I ended up reading and listening to 20 books in a few months, which might not be a lot of reading for some, but for me, it was, and it was the start of something. I was starting to realize that sometimes the progress you need to make to keep moving forward in life isn’t necessarily the progress you expected.

It wasn’t easy to do any of this. I still felt bad. I still felt completely defeated, but I was forcing myself to at least try to make some changes, and it was having an effect. I was starting to have an understanding of why I felt so bad. It was becoming clear to me that how I was thinking about and approaching success and achievement was causing a lot of my mental health issues, stifling my motivation to continue towards my goals, creating stress in my relationships, and generally making me miserable to be around.

Two themes started to resonate with me during my studies. One is the difference between how having a fixed mindset versus a growth mindset can cause all sorts of limiting beliefs about one’s potential and keep one from putting forth the effort needed to succeed. The other is how setting outcome versus process-based goals can lead to focusing too much on the end result while ignoring many of the things required to achieve that result.

Fixed Versus Growth Mindset

In her book, “Mindset,” Carol Dweck goes into detail explaining the difference between a fixed mindset and a growth mindset. Basically, according to Dr. Dweck, people with a fixed mindset believe that intelligence, personality and ability are fixed, and that these characteristics can’t be changed. Thus they see the outcome of any challenge or test as a judgment on them personally.

Dr. Dweck explains that people with a fixed mindset “feel an urgency to prove themselves over and over, because if you have only a certain amount of intelligence, a certain personality, and a certain moral character—well, then you’d better prove that you have a healthy dose of them. Every situation is evaluated: Will I succeed or fail? Will I look smart or dumb? Will I be accepted or rejected? Will I feel like a winner or a loser?”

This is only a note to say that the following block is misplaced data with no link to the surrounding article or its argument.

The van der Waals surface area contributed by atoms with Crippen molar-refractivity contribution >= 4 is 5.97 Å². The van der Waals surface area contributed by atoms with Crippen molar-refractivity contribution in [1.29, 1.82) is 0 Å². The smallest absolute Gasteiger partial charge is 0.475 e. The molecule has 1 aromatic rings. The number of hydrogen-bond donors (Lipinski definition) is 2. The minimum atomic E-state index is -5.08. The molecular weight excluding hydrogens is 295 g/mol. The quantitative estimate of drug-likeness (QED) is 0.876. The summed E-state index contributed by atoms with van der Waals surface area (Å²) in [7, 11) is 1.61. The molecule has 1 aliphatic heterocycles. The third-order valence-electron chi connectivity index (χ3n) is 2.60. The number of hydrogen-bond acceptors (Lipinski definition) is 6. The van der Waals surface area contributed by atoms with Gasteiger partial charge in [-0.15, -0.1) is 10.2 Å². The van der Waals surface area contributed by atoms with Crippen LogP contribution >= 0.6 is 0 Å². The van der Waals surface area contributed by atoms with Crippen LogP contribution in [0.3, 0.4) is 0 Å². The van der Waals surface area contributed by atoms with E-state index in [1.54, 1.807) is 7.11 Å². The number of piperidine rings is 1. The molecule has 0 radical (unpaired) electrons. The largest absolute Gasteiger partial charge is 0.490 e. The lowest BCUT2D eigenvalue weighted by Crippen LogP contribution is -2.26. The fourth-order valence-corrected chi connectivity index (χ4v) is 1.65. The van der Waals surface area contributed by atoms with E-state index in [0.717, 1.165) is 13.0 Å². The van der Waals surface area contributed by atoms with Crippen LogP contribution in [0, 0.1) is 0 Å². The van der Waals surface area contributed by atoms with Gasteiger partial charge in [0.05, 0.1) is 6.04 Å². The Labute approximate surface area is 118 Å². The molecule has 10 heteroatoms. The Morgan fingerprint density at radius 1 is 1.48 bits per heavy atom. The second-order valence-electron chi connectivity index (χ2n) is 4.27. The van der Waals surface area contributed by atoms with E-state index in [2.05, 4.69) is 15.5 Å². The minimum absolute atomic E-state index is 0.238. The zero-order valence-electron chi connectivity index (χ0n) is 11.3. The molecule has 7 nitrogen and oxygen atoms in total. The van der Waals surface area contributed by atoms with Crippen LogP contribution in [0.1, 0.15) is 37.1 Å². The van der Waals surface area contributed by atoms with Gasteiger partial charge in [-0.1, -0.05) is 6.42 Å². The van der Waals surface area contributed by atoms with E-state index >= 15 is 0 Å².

I could relate to this fixed way of thinking, as so many of my own struggles were due to how I was thinking about my successes and failures. I felt a very strong need to prove that I was good enough to ride at the top, and if I wasn’t winning or making teams I felt as though it meant I wasn’t good enough. I was jealous of the resources that I perceived other riders to have that I did not, and I blamed my failures on a lack of resources, because if I accepted responsibility for the inability to reach my goals then it meant I was a failure.

The growth mindset, on the other hand, according to Dr. Dweck, “is based on the belief that your basic qualities are things you can cultivate through your efforts, your strategies, and help from others.” And that “although people may differ in every which way—in their initial talents and aptitudes, interests, or temperaments—everyone can change and grow through application and experience. They believe that a person’s true potential is unknown (and unknowable); that it’s impossible to foresee what can be accomplished with years of passion, toil, and training.”

A growth mindset allows people to overcome challenges in their lives primarily because they don’t see their failures as a critique of their innate abilities but rather as opportunities to grow.

Dr. Dweck argues that a person with a growth mindset ultimately can become a more complete and successful person than a person with a fixed mindset: “Why waste time proving over and over how great you are, when you could be getting better? Why hide deficiencies instead of overcoming them? Why look for friends or partners who will just shore up your self-esteem instead of ones who will also challenge you to grow? And why seek out the tried and true, instead of experiences that will stretch you?

“The passion for stretching yourself and sticking to it, even (or especially) when it’s not going well, is the hallmark of the growth mindset.”

Shifting from a fixed mindset to a growth mindset helped me begin to understand that any failures and difficulties I experience are not necessarily a judgment on my ultimate abilities but are simply a reflection of where I am in my journey currently. I started to think of and value learning above achievement, because as long as I am willing to keep learning, I am making progress, and as long as I’m making progress, I will get closer to achieving my ultimate goals.

Process Versus Outcome Goals